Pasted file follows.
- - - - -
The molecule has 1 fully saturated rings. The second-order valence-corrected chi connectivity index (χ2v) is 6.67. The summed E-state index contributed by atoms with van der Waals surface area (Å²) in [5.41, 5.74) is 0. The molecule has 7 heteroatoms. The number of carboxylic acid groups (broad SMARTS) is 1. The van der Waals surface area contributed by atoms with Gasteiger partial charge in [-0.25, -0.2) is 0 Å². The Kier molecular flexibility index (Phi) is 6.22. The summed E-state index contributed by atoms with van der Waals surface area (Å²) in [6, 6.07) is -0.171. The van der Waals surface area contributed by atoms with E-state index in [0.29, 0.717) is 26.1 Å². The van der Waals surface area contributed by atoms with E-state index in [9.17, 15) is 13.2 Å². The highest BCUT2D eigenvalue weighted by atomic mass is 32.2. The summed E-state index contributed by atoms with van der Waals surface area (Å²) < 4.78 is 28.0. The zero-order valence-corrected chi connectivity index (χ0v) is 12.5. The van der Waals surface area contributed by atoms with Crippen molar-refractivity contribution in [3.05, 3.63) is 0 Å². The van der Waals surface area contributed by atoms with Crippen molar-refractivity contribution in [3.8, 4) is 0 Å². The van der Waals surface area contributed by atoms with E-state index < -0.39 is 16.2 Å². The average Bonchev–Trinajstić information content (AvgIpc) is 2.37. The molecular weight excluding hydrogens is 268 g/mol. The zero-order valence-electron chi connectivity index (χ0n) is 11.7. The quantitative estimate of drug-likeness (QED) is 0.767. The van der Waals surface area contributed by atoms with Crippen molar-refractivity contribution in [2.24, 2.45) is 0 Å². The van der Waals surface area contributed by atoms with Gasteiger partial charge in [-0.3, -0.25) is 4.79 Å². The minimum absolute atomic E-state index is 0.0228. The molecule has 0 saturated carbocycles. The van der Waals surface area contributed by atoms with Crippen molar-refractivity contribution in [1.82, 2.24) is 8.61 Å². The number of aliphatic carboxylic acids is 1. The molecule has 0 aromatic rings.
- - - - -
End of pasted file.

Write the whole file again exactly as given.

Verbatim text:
The molecule has 1 fully saturated rings. The second-order valence-corrected chi connectivity index (χ2v) is 6.67. The summed E-state index contributed by atoms with van der Waals surface area (Å²) in [5.41, 5.74) is 0. The molecule has 7 heteroatoms. The number of carboxylic acid groups (broad SMARTS) is 1. The van der Waals surface area contributed by atoms with Gasteiger partial charge in [-0.25, -0.2) is 0 Å². The Kier molecular flexibility index (Phi) is 6.22. The summed E-state index contributed by atoms with van der Waals surface area (Å²) in [6, 6.07) is -0.171. The van der Waals surface area contributed by atoms with E-state index in [0.29, 0.717) is 26.1 Å². The van der Waals surface area contributed by atoms with E-state index in [9.17, 15) is 13.2 Å². The highest BCUT2D eigenvalue weighted by atomic mass is 32.2. The summed E-state index contributed by atoms with van der Waals surface area (Å²) < 4.78 is 28.0. The zero-order valence-corrected chi connectivity index (χ0v) is 12.5. The van der Waals surface area contributed by atoms with Crippen molar-refractivity contribution in [3.05, 3.63) is 0 Å². The van der Waals surface area contributed by atoms with Crippen molar-refractivity contribution in [3.8, 4) is 0 Å². The van der Waals surface area contributed by atoms with E-state index < -0.39 is 16.2 Å². The average Bonchev–Trinajstić information content (AvgIpc) is 2.37. The molecular weight excluding hydrogens is 268 g/mol. The zero-order valence-electron chi connectivity index (χ0n) is 11.7. The quantitative estimate of drug-likeness (QED) is 0.767. The van der Waals surface area contributed by atoms with Crippen molar-refractivity contribution in [2.24, 2.45) is 0 Å². The van der Waals surface area contributed by atoms with Gasteiger partial charge in [-0.3, -0.25) is 4.79 Å². The minimum absolute atomic E-state index is 0.0228. The molecule has 0 saturated carbocycles. The van der Waals surface area contributed by atoms with Crippen molar-refractivity contribution in [1.82, 2.24) is 8.61 Å². The number of aliphatic carboxylic acids is 1. The molecule has 0 aromatic rings.